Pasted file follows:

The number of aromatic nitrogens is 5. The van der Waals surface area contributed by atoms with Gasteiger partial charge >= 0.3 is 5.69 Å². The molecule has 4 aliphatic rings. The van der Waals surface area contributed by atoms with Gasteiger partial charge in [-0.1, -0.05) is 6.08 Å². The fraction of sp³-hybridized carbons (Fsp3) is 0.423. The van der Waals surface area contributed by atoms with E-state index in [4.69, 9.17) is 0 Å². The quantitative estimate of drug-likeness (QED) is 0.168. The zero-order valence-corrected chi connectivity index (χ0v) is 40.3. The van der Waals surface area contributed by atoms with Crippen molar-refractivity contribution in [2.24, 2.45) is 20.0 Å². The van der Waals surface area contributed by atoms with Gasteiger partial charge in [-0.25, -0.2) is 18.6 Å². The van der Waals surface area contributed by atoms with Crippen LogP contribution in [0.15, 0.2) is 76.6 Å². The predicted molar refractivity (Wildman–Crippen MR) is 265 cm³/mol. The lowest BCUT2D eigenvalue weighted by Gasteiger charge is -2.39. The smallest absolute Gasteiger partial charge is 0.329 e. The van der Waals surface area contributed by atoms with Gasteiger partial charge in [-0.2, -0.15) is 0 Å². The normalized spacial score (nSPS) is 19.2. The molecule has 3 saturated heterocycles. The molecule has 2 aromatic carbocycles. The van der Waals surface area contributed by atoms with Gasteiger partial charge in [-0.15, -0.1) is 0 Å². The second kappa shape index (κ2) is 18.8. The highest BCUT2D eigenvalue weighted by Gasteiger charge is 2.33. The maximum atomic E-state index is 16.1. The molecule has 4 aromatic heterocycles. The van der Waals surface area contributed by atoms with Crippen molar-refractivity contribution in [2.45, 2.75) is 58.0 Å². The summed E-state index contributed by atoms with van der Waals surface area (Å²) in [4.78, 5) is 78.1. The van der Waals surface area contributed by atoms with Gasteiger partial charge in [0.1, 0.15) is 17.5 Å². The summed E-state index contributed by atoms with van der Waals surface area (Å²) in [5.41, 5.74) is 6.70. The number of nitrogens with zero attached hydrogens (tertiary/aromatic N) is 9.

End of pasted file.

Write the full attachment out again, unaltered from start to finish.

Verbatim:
The number of aromatic nitrogens is 5. The van der Waals surface area contributed by atoms with Gasteiger partial charge >= 0.3 is 5.69 Å². The molecule has 4 aliphatic rings. The van der Waals surface area contributed by atoms with Gasteiger partial charge in [-0.1, -0.05) is 6.08 Å². The fraction of sp³-hybridized carbons (Fsp3) is 0.423. The van der Waals surface area contributed by atoms with E-state index in [4.69, 9.17) is 0 Å². The quantitative estimate of drug-likeness (QED) is 0.168. The zero-order valence-corrected chi connectivity index (χ0v) is 40.3. The van der Waals surface area contributed by atoms with Crippen molar-refractivity contribution in [2.24, 2.45) is 20.0 Å². The van der Waals surface area contributed by atoms with Gasteiger partial charge in [-0.25, -0.2) is 18.6 Å². The van der Waals surface area contributed by atoms with Crippen LogP contribution in [0.15, 0.2) is 76.6 Å². The predicted molar refractivity (Wildman–Crippen MR) is 265 cm³/mol. The lowest BCUT2D eigenvalue weighted by Gasteiger charge is -2.39. The smallest absolute Gasteiger partial charge is 0.329 e. The van der Waals surface area contributed by atoms with Gasteiger partial charge in [-0.2, -0.15) is 0 Å². The normalized spacial score (nSPS) is 19.2. The molecule has 3 saturated heterocycles. The molecule has 2 aromatic carbocycles. The van der Waals surface area contributed by atoms with Gasteiger partial charge in [-0.15, -0.1) is 0 Å². The second kappa shape index (κ2) is 18.8. The highest BCUT2D eigenvalue weighted by Gasteiger charge is 2.33. The maximum atomic E-state index is 16.1. The molecule has 4 aromatic heterocycles. The van der Waals surface area contributed by atoms with Crippen molar-refractivity contribution in [2.45, 2.75) is 58.0 Å². The summed E-state index contributed by atoms with van der Waals surface area (Å²) in [4.78, 5) is 78.1. The van der Waals surface area contributed by atoms with Gasteiger partial charge in [0.1, 0.15) is 17.5 Å². The summed E-state index contributed by atoms with van der Waals surface area (Å²) in [5.41, 5.74) is 6.70. The number of nitrogens with zero attached hydrogens (tertiary/aromatic N) is 9.